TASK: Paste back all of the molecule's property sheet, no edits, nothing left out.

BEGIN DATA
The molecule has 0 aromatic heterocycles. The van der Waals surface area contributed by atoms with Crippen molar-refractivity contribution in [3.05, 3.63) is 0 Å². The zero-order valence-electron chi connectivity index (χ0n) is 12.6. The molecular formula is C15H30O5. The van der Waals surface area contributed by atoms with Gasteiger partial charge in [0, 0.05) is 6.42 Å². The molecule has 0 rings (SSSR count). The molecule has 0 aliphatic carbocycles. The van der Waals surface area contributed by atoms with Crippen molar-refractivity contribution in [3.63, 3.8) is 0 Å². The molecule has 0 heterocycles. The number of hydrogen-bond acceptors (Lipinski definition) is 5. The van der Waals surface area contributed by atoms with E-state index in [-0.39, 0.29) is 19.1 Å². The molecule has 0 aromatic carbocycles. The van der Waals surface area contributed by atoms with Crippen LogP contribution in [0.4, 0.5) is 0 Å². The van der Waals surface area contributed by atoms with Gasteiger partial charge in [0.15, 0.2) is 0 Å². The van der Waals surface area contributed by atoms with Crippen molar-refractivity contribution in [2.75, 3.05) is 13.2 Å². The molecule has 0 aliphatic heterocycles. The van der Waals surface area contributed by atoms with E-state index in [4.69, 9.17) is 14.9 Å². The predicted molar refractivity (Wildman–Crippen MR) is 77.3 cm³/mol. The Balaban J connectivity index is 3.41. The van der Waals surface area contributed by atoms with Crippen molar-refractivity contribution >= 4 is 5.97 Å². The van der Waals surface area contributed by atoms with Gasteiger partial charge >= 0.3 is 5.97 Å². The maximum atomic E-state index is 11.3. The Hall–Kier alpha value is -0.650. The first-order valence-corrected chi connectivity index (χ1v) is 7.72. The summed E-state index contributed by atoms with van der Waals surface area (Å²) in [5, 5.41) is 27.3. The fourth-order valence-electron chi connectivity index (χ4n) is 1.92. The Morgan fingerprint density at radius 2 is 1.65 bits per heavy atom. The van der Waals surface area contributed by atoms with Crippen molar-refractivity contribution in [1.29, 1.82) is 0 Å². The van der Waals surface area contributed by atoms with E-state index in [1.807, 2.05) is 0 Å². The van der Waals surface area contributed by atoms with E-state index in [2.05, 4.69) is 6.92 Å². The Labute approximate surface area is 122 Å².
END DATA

The molecule has 0 aromatic heterocycles. The van der Waals surface area contributed by atoms with Crippen molar-refractivity contribution in [3.05, 3.63) is 0 Å². The zero-order valence-electron chi connectivity index (χ0n) is 12.6. The molecular formula is C15H30O5. The van der Waals surface area contributed by atoms with Gasteiger partial charge in [0, 0.05) is 6.42 Å². The molecule has 0 rings (SSSR count). The molecule has 0 aliphatic carbocycles. The van der Waals surface area contributed by atoms with Crippen molar-refractivity contribution in [3.63, 3.8) is 0 Å². The molecule has 0 heterocycles. The number of hydrogen-bond acceptors (Lipinski definition) is 5. The van der Waals surface area contributed by atoms with E-state index in [-0.39, 0.29) is 19.1 Å². The molecule has 0 aromatic carbocycles. The van der Waals surface area contributed by atoms with Crippen LogP contribution in [0.4, 0.5) is 0 Å². The van der Waals surface area contributed by atoms with Gasteiger partial charge in [0.15, 0.2) is 0 Å². The van der Waals surface area contributed by atoms with Crippen molar-refractivity contribution in [2.75, 3.05) is 13.2 Å². The molecule has 0 aliphatic heterocycles. The van der Waals surface area contributed by atoms with E-state index in [4.69, 9.17) is 14.9 Å². The predicted molar refractivity (Wildman–Crippen MR) is 77.3 cm³/mol. The Balaban J connectivity index is 3.41. The van der Waals surface area contributed by atoms with Crippen molar-refractivity contribution >= 4 is 5.97 Å². The van der Waals surface area contributed by atoms with Gasteiger partial charge >= 0.3 is 5.97 Å². The maximum atomic E-state index is 11.3. The Hall–Kier alpha value is -0.650. The first-order valence-corrected chi connectivity index (χ1v) is 7.72. The summed E-state index contributed by atoms with van der Waals surface area (Å²) in [5, 5.41) is 27.3. The fourth-order valence-electron chi connectivity index (χ4n) is 1.92. The Morgan fingerprint density at radius 2 is 1.65 bits per heavy atom. The van der Waals surface area contributed by atoms with Crippen molar-refractivity contribution in [1.29, 1.82) is 0 Å². The van der Waals surface area contributed by atoms with E-state index in [1.807, 2.05) is 0 Å². The van der Waals surface area contributed by atoms with E-state index in [2.05, 4.69) is 6.92 Å². The Labute approximate surface area is 122 Å².